Punditry has it that the rise is because of the enormous increase in consumption by China, and it is a fact that the expansion of its economy and its copper consumption are highly correlated. Without dramatic increases in supply, prices will stay high, subject to China’s booms and busts.
The decline of the dollar also hurts. Put simply, on the world market, it takes more cheap dollars to buy a pound of copper than when it was more valued. That’s probably not going to change very much, either, as long as we continue to mortgage the future.
So why should you care about copper? Because the Environmental Protection Agency is going to make you care.
That hybrid car that you smugly drive contains about 100 pounds of the stuff, largely in the electrical cables and the electric motor. That’s over $400 of raw material price that is a fixed cost at current scarcity. A conventional car has only half as much.
The more electric a vehicle is, the more copper it contains (with the exception of completely impractical fuel cell cars). Part of the reason for the $41,000 sticker price of the Chevy Volt is that it contains about three times as much copper as its gas‐only counterpart, the Cruze. This cost is pretty insensitive to the margins of scale or the number of Volts built, as even Government Motors doesn’t catch a break on raw commodity prices.
Enter the EPA. Because of the Supreme Court’s (questionable) interpretation of the 1990 Clean Air Act Amendments rendered in Massachusetts v. EPA, the agency is now in the business of specifying corporate average fuel economy (CAFE) standards. That used to be the purview of the Congress via the Department of Transportation, and the rules were pretty straightforward.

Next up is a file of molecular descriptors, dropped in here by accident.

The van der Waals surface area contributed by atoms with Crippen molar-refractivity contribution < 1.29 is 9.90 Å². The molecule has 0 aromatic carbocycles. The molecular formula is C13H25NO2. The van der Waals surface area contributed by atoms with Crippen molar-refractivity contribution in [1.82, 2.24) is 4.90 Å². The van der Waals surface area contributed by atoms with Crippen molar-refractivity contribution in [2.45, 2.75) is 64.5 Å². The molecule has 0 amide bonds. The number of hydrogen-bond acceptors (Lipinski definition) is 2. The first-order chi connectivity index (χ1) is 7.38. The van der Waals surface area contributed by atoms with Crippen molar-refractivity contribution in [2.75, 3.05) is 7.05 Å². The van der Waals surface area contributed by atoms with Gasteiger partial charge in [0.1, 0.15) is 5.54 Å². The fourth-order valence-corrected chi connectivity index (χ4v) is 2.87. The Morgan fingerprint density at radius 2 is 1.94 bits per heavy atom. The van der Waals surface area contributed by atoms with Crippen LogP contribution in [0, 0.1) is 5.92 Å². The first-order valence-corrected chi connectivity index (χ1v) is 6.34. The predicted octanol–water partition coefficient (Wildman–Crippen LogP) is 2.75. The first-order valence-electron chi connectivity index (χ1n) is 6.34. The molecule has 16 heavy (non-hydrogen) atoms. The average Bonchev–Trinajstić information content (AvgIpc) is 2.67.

No more. The EPA has declared a CAFE standard of 34.1 mpg in 2016, but has “incentivized” the production of copper‐gulping hybrids and plug‐ins. The new dictate is about as convoluted as something the State Science Institute could set up in Atlas Shrugged. To wit: Even though the power that charges the Volt comes from a grid that is about 70% fossil fuel (i.e. carbon dioxide‐emitting) based, the EPA will count the vehicle as having zero emissions when it is on battery power, contributing an inordinately large amount to a manufacturer’s CAFE.
This applies to the first 200,000 plug‐ins, but goes up to 300,000 if an automaker sells at least 25,000 in the 2012 model year. How convenient that General Electric, the corporatist-state’s green goody two‐shoes, has promised to buy 12,000 “in 2011.” Want to bet that these will be 2012 models?
Further, automakers are going to have to sell a load of family cars that will beat the CAFE standard because there will always be a big demand for large vehicles that aren’t likely to reach 34.1 mpg. Which means more hybrids … which means more copper … which means less supply …
Unless … supply increases dramatically.
And how’s the EPA doing with this?
The next biggest thing in world copper production may be something known as the Pebble Partnership* near Iliamna, Alaska, which is a consortium of the wonderfully named Northern Dynasty Minerals and British mining giant Anglo‐American.
Alaska is a very sensitive subject in all the other 49 states when it comes to the extraction and transport of energy and raw materials — whatever the wishes of its citizens might be. Hence decades worth of hand‐wringing over the Trans‐Alaska Pipeline and the (current) closing of large areas of the North Slope to oil drilling. Now, Pebble.
Anticipating the upcoming environmental fight, Pebble has already poured in an astounding $114 million (that’s not a misprint) for baseline environmental studies, and the EPA is mulling a preemptive kill shot using an obscure portion of the Clean Water Act, despite the fact that Pebble hasn’t even filed for a mining permit.
The scrum between Pebble and the EPA is likely to be one of the biggest environmental fights of this decade. Think about that as your hybrid runs stealthily on battery power, brought to motion by the conductivity of copper.
*Disclosure: The author visited the Pebble site in August, 2010, and was reimbursed by the Partnership for his travel expenses. He owns shares of Freeport‐MacMoRan (FCX) and Broken Hill Proprietary (BHP) the two largest nongovernmental copper producers worldwide.